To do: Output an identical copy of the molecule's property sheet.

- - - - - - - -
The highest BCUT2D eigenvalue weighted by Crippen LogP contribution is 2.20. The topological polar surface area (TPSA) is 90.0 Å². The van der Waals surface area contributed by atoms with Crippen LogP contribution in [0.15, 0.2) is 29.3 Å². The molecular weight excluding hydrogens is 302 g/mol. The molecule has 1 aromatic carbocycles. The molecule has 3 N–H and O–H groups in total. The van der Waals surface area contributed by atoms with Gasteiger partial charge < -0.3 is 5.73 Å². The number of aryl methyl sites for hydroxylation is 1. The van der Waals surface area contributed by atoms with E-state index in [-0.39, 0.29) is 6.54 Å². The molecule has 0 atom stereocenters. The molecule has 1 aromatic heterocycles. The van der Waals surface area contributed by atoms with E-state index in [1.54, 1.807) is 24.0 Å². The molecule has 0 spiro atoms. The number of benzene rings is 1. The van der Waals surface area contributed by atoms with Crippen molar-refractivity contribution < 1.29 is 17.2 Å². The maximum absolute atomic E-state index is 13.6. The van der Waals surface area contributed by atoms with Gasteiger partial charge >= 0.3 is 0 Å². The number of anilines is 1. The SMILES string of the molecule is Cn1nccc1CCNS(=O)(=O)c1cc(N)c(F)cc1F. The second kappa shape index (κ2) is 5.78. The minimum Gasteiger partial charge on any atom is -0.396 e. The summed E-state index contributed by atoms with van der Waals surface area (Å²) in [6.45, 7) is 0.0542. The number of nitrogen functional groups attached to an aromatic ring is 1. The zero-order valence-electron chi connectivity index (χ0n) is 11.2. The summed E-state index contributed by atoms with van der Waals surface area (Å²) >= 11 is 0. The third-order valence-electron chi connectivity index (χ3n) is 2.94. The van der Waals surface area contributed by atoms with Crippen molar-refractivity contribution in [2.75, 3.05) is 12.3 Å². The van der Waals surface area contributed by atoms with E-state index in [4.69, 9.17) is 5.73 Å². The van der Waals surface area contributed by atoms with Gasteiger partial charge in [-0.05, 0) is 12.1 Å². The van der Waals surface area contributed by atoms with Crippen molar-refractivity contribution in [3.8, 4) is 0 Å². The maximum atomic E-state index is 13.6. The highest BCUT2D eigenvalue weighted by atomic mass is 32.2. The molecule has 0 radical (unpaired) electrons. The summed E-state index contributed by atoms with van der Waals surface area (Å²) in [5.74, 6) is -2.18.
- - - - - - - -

The highest BCUT2D eigenvalue weighted by Crippen LogP contribution is 2.20. The topological polar surface area (TPSA) is 90.0 Å². The van der Waals surface area contributed by atoms with Crippen LogP contribution in [0.15, 0.2) is 29.3 Å². The molecular weight excluding hydrogens is 302 g/mol. The molecule has 1 aromatic carbocycles. The molecule has 3 N–H and O–H groups in total. The van der Waals surface area contributed by atoms with Gasteiger partial charge < -0.3 is 5.73 Å². The number of aryl methyl sites for hydroxylation is 1. The van der Waals surface area contributed by atoms with E-state index in [-0.39, 0.29) is 6.54 Å². The molecule has 0 atom stereocenters. The molecule has 1 aromatic heterocycles. The van der Waals surface area contributed by atoms with E-state index in [1.54, 1.807) is 24.0 Å². The molecule has 0 spiro atoms. The number of benzene rings is 1. The van der Waals surface area contributed by atoms with Crippen molar-refractivity contribution < 1.29 is 17.2 Å². The maximum absolute atomic E-state index is 13.6. The van der Waals surface area contributed by atoms with Gasteiger partial charge >= 0.3 is 0 Å². The number of anilines is 1. The SMILES string of the molecule is Cn1nccc1CCNS(=O)(=O)c1cc(N)c(F)cc1F. The second kappa shape index (κ2) is 5.78. The minimum Gasteiger partial charge on any atom is -0.396 e. The summed E-state index contributed by atoms with van der Waals surface area (Å²) in [6.45, 7) is 0.0542. The number of nitrogen functional groups attached to an aromatic ring is 1. The zero-order valence-electron chi connectivity index (χ0n) is 11.2. The summed E-state index contributed by atoms with van der Waals surface area (Å²) >= 11 is 0. The third-order valence-electron chi connectivity index (χ3n) is 2.94. The van der Waals surface area contributed by atoms with Crippen molar-refractivity contribution in [2.75, 3.05) is 12.3 Å². The van der Waals surface area contributed by atoms with E-state index in [4.69, 9.17) is 5.73 Å². The van der Waals surface area contributed by atoms with Gasteiger partial charge in [-0.05, 0) is 12.1 Å². The van der Waals surface area contributed by atoms with Crippen molar-refractivity contribution in [3.8, 4) is 0 Å². The maximum atomic E-state index is 13.6. The highest BCUT2D eigenvalue weighted by atomic mass is 32.2. The molecule has 0 radical (unpaired) electrons. The summed E-state index contributed by atoms with van der Waals surface area (Å²) in [5.74, 6) is -2.18.